China: An opportunity or threat to emerging markets

United States President Barack Obama’s chief economic advisor Lawrence H. Summers, had earlier mentioned that the growth model of India was people-centric known as ‘Mumbai Consensus’ and that of China was export oriented known as ‘Beijing consensus’. (On the lines of how specific economic policies promoted by IMF and World Bank were described as Washington Consensus). The average GDP growth of China has been over 9 % and 300 million people were lifted out of poverty over the last two decades. As mentioned above, China’s growth has largely been export oriented. Domestic consumption has been relatively low. Its current account surplus has been a real strength of its economy. Such an astounding and fast paced growth has given its powers (financial and due to that military) anyone would envy. 
China has been at the receiving end of quite some accusations, and most of them being true, with respect to its currency and its devaluation. China has kept its currency rate artificially undervalued giving it an unfair advantage whereby it boosts exports and limits imports. And they have reaped the advantages of this by having a current account surplus (Exports exceeding imports) but at the same time due to tight controlling of its economy it has avoided its side-effects such as inflation. Due to a current account surplus, a large inflow of dollars takes place in the economy. In any other emerging market such as India, it has a two-fold effect. One, the domestic currency should appreciate making exports relatively less profitable. Secondly, because the domestic currency appreciates, the central bank intervenes and purchases these dollars releasing more of domestic currency in the market resulting in inflation. But China due to a controlled exchange rate ends up avoiding these economic problems and gains an advantage. Thus, when it trades with other emerging markets whose currency valuation is market-based and not controlled to a great extent, terms of trade lie heavily in favour of china. 
 
Many, in future, see China as the power replacing the U.S. and its dominance. But does one want it? A communist power dominating the world affairs is not the best situation one can have. It lacks the maturity a nation needs to have to be the big brother of the world. One might blame the U.S. for misusing its powers at various instances (read Iraq) but one just cannot deny that it has given a lot of international aid and support.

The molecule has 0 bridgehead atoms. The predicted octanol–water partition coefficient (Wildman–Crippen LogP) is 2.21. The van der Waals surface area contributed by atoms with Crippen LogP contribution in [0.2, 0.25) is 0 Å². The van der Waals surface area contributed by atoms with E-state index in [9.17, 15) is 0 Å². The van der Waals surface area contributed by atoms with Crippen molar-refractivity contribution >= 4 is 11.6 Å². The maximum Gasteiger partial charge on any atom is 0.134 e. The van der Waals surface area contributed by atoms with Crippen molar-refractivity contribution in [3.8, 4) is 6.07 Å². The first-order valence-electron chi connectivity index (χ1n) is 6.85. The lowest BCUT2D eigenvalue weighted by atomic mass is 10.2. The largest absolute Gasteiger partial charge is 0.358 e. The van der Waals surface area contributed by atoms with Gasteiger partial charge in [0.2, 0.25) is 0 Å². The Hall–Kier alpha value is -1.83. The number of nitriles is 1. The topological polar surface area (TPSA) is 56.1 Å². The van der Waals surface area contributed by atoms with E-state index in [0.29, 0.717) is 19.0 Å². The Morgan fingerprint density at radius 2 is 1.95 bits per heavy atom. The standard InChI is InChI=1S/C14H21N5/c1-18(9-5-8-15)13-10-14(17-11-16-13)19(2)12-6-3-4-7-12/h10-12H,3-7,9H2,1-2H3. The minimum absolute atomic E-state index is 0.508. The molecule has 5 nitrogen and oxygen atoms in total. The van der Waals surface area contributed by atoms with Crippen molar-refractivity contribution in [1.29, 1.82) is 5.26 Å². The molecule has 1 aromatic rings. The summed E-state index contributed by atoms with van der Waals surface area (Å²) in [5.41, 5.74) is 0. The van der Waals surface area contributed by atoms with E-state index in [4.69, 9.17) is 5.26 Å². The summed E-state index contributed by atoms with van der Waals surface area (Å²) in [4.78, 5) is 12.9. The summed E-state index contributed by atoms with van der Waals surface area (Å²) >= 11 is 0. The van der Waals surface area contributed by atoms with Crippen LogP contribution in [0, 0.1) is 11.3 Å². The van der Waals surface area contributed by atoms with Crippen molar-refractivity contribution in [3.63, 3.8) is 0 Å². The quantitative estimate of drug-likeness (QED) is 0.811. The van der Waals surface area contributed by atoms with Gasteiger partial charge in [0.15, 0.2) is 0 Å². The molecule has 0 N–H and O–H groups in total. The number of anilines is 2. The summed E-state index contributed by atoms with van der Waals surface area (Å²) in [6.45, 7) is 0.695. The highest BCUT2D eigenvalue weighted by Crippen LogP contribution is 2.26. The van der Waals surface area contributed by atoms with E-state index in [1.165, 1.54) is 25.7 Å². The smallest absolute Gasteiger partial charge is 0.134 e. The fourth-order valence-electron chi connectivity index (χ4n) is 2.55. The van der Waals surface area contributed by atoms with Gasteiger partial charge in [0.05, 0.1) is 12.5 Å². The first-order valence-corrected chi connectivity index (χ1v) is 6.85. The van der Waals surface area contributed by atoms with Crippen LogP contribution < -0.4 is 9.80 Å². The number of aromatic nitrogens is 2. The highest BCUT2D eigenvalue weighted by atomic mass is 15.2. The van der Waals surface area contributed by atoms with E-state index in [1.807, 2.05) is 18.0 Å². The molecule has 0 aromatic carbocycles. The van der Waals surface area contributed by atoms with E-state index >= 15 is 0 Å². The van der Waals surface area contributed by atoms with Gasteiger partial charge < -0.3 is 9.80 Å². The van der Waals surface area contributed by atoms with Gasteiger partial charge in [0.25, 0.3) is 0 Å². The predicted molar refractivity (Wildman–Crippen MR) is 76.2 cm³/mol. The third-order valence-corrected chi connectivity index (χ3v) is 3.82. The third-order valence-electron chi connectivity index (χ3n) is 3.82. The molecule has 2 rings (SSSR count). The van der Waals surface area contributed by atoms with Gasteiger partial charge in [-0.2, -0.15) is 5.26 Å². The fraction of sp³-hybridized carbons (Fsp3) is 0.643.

Chinese products and services, though of low cost, are also low in terms of quality. A survey carried out by Harvard Business Review revealed that Chinese consumers in China’s urban centers themselves have a low opinion about “Made in China” goods. These goods have been extensively exported (or say dumped) to other emerging markets where they are in demand because of their low cost, affecting existing market players revenues, but at the same time they are low in quality which has its own set of implications.
 
China has a huge population with a growing per capita income and thus a dream for most brands to enter the country. This is the reason, that despite of its various restrictive policy and regulations, companies are willing to enter the nation. 
Now, that china is producing a whole range of products, many see it as a market not only for selling finished products but also raw materials. Its cheap labor is one another reason that companies see as an opportunity to set up manufacturing units in china to save cost.
Also a bipolar or multi-polar world, wherein more than one power dominates, unlike in the past wherein U.S. was the one calling the shots, could be envisaged-provided China has a change of attitude. The IMF and WTO needs to reassess its role in dealing with china. They need to be more assertive and need to pressure china to tackle the currency devaluation and other situations.
 
To conclude, I would like to quote Uncle Ben, a character from the movie Spiderman, “With great powers comes great responsibility”. It is how China handles these responsibilities that will determine whether it can be an opportunity for others or threat to other emerging and developed nations.
 
[The article has been written by Parth Shah. He is pursuing his MBA from Somaiya Institute and is planning to take up finance as his specialization in the second year of MBA. His interests include reading novels and passionately following Football.]

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China: An opportunity or threat to emerging markets

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